(defclass Graduate (Graduate-mixin Person)())

Here Person is the superclass of Graduate and Graduate-mixin mixes in with the hierarchy to provide the additional behavior. The mixin has no independent existence and cannot be instantiated on its own. It comes to life only when it is mixed in with an existing hierarchy. Hence the term abstract subclass.

Mixins provide a notion of compositional inheritance that allow sharing of implementations along with pure interface inheritance, without the noise of an intermediate abstract class - it is like being able to provide implementation to Java interfaces. There have been a few proposals in the recent past for adding mixins in Java.

Till we have mixins in Java 7 ..

Scala provides mixin implementations as traits. Reusable behaviors can be modeled as traits in Scala and mixed in with concrete classes during class definitions as well as object creation. The most commonly demonstrated use of a mixin in Scala is the use the Ordered trait, which implements total ordering of data for the class with which it is mixed in.

class Person(val lastName: String, val firstName: String)
extends Ordered[Person] {
  def compare(that: Person): Int = {
    //.. implementation

The parent class has to implement the compare method, but gets convenient comparison operators for free by mixing in with the trait. This is implementation inheritance without the abstract class. And the class designer can stack in multiple behaviors simultaneously by mixing in with many traits at the same time.

Scala traits also offer implementation inheritance also on an object basis, through mixins during object creation.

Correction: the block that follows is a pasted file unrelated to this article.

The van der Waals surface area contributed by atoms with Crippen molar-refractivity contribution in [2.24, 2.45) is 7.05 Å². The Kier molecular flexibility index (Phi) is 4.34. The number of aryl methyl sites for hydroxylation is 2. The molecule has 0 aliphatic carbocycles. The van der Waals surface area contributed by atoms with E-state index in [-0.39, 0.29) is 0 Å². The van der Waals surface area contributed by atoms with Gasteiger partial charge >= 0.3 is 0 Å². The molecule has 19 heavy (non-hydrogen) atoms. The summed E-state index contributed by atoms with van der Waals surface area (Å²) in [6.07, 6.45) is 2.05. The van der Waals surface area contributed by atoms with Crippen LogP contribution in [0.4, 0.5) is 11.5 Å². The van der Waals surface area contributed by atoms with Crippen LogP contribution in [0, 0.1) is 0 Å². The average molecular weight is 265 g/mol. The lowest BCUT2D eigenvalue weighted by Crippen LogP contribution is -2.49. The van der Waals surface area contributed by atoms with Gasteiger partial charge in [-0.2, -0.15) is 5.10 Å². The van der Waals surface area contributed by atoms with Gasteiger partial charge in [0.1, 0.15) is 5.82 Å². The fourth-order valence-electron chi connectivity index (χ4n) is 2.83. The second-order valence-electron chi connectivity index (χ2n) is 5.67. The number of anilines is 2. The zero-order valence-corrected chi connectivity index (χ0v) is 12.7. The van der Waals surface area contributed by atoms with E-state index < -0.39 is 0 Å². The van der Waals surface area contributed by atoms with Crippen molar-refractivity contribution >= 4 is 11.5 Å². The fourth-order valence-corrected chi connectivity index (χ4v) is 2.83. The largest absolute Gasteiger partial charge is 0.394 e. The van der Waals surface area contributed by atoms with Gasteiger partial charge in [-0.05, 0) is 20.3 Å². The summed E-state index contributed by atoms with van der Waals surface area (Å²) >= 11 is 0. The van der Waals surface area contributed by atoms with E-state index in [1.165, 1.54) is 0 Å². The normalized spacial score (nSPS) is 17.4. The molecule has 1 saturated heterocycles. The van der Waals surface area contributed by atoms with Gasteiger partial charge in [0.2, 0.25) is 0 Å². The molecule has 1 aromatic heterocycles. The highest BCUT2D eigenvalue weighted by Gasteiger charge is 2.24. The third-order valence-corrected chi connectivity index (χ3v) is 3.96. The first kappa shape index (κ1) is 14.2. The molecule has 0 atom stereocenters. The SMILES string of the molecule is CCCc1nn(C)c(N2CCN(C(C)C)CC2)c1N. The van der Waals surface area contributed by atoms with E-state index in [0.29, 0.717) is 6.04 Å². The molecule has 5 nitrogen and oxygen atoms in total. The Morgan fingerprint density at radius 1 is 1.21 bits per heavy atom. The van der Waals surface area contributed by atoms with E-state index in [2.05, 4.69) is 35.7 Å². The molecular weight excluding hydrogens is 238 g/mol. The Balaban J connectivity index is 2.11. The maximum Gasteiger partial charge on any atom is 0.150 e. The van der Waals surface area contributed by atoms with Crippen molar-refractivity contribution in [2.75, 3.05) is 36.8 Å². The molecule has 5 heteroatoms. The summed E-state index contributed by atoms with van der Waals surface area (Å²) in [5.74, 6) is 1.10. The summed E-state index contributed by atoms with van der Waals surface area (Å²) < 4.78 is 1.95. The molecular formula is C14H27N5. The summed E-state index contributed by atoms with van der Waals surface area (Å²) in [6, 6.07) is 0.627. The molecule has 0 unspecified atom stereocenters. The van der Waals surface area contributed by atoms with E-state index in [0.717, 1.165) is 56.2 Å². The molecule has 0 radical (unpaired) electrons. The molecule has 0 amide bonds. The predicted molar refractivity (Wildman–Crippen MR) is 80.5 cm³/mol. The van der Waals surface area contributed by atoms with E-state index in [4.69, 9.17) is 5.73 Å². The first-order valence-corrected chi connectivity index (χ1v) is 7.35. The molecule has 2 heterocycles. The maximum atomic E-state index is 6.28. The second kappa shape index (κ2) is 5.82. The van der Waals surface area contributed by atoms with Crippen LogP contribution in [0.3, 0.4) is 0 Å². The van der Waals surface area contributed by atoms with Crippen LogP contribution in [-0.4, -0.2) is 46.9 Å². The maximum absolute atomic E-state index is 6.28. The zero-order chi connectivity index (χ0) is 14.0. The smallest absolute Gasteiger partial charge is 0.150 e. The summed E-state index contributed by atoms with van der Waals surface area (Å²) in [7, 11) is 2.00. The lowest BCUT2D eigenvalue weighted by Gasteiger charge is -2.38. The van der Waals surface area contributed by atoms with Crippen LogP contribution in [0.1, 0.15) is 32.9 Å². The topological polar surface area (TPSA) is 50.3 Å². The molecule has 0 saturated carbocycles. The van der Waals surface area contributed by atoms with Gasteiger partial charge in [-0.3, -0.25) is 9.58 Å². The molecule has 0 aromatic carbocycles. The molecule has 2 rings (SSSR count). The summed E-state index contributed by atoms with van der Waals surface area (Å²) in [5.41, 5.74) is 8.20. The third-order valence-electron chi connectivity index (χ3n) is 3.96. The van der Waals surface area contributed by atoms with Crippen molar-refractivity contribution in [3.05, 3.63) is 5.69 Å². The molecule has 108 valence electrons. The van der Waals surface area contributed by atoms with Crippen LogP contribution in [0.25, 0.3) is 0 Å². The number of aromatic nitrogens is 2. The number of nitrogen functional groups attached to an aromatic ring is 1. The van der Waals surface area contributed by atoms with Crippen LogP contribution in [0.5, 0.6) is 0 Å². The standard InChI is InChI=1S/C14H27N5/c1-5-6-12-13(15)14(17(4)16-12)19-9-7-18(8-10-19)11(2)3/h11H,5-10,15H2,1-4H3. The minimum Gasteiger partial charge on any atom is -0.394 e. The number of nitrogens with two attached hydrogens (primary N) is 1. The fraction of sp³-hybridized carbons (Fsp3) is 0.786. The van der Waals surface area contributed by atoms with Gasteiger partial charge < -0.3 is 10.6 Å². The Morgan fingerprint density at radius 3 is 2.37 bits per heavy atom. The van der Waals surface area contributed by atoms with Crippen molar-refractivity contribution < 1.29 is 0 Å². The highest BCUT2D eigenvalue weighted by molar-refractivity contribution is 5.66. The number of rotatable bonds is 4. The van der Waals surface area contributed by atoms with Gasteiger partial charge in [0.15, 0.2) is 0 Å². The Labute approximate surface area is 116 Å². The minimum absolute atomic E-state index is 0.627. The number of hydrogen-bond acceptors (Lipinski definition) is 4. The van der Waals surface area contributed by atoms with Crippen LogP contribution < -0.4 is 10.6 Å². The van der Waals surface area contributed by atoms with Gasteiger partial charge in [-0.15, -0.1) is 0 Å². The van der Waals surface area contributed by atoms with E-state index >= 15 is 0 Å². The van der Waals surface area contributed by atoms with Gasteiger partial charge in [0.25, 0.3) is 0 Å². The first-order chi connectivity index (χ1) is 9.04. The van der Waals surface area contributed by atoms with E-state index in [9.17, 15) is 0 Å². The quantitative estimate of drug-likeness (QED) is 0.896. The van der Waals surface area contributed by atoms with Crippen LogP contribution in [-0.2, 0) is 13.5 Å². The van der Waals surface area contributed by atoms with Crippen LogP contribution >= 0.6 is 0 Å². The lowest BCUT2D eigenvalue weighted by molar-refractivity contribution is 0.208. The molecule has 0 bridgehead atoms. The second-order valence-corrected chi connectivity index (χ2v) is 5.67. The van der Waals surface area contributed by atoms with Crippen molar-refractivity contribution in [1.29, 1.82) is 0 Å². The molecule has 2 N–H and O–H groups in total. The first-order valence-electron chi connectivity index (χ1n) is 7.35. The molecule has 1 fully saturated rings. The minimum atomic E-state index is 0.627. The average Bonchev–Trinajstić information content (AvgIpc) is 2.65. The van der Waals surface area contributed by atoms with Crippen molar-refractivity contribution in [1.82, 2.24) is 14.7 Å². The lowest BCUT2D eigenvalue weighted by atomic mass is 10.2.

Consider adding a synchronized get method to Scala Maps as an additional behavior overriding the existing api. We can define a trait for this behavior ..

trait SynchronizedGet[A,B] extends Map[A, B] {
  abstract override def get(key: A): Option[B] = synchronized {

which overrides the get method of Map with a synchronized variant.

Now we can mix in this behavior with any variant of a Scala Map, irrespective of the underlying implementation ..

// Scala HashMap
val names = new HashMap[String, List[String]]
              with SynchronizedGet[String, List[String]]

//.. use names

// wrapper for Java Map
val stuff = new scala.collection.jcl.LinkedHashMap[String, List[String]]
              do SynchronizedGet[String, List[String]]

//.. use stuff

In fact Scala provides a complete trait SynchronizedMap[A,B] that synchronizes the Map function of the class into which it is mixed in.

Mixins provide the flexibility to add behaviors to existing abstractions through implementation inheritance without some of the drawbacks of existing mainstream languages as discussed above. Unlike CLOS mixins, Scala mixins do not support chaining of methods without a context. The above mixin SynchronizedGet needs to inherit from Map in order to have invocation of super in the overridden method. This takes away some of the flexibility and makes the mixin reusable only in the context of the abstraction that it inherits from. However, like CLOS, Scala mixins are also based on the linearization technique that allows users the flexibility to manipulate the order in which the behavior chains get invoked.

Overall, I think mixins are a useful feature to have in your language and mixins in Scala offer a better way to use implementation inheritance for code reuse than Java.